Council members Patrick Lumley and Phoebe Pittman said they would be fine with figuring out how to reduce the administrative workload for the department.

“It just seems like there’s enough checks in place,” said Pittman. “It seems there’s still clear oversight.”

Meanwhile, Starr and Freeseman wondered if it would be better to completely decouple the department from the city.

“If we’re going to do this, I’d prefer to be 100% done,” said Starr.

Starr asked City Attorney Brad Sloter to take the lead on determining what the auditing requirements are for the department and what a decoupling would entail.

In other business, Police Chief Hugh Anderson presented the council with a request to contract local attorney Ann Troge to serve as the ticket hearing officer to mediate contested tickets from the city’s new automated camera system.

As part of the ordinance for automated traffic enforcement, the city has to establish a process for an administrative hearing for contested citations. A former magistrate judge in the community, Troge would hold this hearing, likely once a month, to uphold or dismiss these citations.

In other policy discussion, the council discussed the public comment procedure for City Council meetings. City staff members have discussed updating the meeting policy regarding public comments, limiting comments to the designated public comment period at the beginning of the official meeting.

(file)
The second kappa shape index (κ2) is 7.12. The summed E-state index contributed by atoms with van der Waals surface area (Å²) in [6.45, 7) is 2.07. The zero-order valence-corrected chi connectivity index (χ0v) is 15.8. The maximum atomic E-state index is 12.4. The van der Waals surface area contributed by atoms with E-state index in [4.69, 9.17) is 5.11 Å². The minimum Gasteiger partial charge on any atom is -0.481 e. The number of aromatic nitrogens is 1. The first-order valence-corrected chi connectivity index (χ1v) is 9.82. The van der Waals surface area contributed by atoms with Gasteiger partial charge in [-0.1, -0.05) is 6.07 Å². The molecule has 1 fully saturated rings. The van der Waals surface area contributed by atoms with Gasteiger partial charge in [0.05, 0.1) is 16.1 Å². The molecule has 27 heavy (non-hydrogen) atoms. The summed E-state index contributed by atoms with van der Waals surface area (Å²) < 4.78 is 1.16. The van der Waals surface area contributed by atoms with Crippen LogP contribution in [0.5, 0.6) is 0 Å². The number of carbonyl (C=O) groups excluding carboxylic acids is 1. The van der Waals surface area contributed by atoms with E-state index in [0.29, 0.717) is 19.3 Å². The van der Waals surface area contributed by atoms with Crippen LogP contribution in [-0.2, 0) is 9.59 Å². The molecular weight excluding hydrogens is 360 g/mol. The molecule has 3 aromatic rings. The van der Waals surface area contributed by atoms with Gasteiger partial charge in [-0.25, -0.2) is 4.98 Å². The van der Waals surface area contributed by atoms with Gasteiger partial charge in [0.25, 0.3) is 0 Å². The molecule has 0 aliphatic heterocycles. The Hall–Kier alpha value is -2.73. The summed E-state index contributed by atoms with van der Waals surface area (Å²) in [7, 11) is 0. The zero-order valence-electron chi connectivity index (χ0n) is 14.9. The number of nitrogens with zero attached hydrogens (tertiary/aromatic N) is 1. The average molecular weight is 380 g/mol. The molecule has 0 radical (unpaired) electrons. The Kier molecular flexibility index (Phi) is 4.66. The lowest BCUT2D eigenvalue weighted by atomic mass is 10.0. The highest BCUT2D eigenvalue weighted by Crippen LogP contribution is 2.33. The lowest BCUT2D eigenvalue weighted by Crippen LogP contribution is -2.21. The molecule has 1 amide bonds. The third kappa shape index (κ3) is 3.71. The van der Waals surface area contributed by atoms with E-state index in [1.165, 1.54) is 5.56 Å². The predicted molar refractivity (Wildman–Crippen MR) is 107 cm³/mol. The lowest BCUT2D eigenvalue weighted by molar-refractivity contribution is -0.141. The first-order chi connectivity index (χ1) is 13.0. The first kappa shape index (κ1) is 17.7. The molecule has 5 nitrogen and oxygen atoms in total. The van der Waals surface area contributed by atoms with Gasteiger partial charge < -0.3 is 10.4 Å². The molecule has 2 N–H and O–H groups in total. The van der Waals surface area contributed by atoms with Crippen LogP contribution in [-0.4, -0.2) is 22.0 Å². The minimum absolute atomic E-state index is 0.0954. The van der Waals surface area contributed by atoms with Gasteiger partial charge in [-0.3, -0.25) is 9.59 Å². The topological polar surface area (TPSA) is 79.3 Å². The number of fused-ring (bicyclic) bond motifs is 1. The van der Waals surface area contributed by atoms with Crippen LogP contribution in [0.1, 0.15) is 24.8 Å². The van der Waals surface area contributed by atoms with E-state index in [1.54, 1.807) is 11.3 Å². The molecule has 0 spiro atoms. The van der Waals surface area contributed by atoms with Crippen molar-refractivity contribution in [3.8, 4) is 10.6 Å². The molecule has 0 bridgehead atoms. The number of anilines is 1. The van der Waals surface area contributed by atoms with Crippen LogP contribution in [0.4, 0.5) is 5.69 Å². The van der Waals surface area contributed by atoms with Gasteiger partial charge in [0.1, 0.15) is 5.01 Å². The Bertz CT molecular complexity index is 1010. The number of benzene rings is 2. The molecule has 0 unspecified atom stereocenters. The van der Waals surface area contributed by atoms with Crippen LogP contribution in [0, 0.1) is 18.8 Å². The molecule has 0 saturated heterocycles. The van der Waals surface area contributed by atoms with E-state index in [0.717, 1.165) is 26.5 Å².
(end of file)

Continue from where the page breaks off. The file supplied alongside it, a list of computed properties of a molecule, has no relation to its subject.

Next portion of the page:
While this is a practice held by some government boards, public comments are generally left up to the discretion of the person in charge of running the meeting. In this case, Mayor Dean Andrews expressed his preference for a less strict policy, allowing community members an opportunity to comment on items throughout the course of a meeting.

“As the one that controls public comment, I would be totally opposed to that,” said Mayor Dean Andrews about the proposed restrictions. “I think we get much better public comments if we let people speak on the item at the time.”

Andrews and the council unofficially settled on continuing to allow per-topic comments during meetings, though did agree to set written limits on time and rules to ensure that comments stay on topic.

Meeting with Sarah Merrifield from ISU Extension, the council reviewed a request for a Façade grant, asking for $4,230 which would pay for half of the cost of installation for a new ADA compliant door for the Main Street-facing side of the building.

Water Superintendent Dan Rimrod also approached the council, asking to fully replace a pump at the 11th Street lift station. While the original plan had been to rebuild the pump, which has been in use since 1995 and was last rebuilt in 2008, the parts supplier has instead recommended buying an entirely new pump as the cost of rebuilding the nearly 30-year-old pump is almost half of what it would cost to buy new.

The council also reviewed the new three-year agreement to lease the Carnegie building to the Charles City Arts Council and looked at an amended contract with Dixon Engineering to hire the company for engineering services for the 2024 Water Tower Painting Project. Dixon Engineering was already contracted for design services for the project, the engineering work would be done for a fee not-to-exceed $71,120.